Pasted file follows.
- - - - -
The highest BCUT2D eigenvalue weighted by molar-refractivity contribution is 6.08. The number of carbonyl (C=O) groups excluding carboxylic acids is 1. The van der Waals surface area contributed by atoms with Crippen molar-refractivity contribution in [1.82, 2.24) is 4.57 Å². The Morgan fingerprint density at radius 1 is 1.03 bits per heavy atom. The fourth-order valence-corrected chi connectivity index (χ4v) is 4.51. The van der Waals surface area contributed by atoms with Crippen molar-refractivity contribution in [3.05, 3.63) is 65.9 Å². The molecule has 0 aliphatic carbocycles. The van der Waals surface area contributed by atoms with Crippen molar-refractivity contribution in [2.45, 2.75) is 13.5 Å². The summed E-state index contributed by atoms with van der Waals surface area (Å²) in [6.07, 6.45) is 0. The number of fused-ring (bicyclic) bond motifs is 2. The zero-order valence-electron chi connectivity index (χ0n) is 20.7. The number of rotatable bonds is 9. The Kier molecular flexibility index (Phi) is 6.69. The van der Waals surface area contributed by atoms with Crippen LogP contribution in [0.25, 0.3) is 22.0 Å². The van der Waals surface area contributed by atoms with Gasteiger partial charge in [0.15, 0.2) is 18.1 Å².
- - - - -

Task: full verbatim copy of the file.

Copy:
The highest BCUT2D eigenvalue weighted by molar-refractivity contribution is 6.08. The number of carbonyl (C=O) groups excluding carboxylic acids is 1. The van der Waals surface area contributed by atoms with Crippen molar-refractivity contribution in [1.82, 2.24) is 4.57 Å². The Morgan fingerprint density at radius 1 is 1.03 bits per heavy atom. The fourth-order valence-corrected chi connectivity index (χ4v) is 4.51. The van der Waals surface area contributed by atoms with Crippen molar-refractivity contribution in [3.05, 3.63) is 65.9 Å². The molecule has 0 aliphatic carbocycles. The van der Waals surface area contributed by atoms with Crippen molar-refractivity contribution in [2.45, 2.75) is 13.5 Å². The summed E-state index contributed by atoms with van der Waals surface area (Å²) in [6.07, 6.45) is 0. The number of fused-ring (bicyclic) bond motifs is 2. The zero-order valence-electron chi connectivity index (χ0n) is 20.7. The number of rotatable bonds is 9. The Kier molecular flexibility index (Phi) is 6.69. The van der Waals surface area contributed by atoms with Crippen LogP contribution in [0.25, 0.3) is 22.0 Å². The van der Waals surface area contributed by atoms with Gasteiger partial charge in [0.15, 0.2) is 18.1 Å².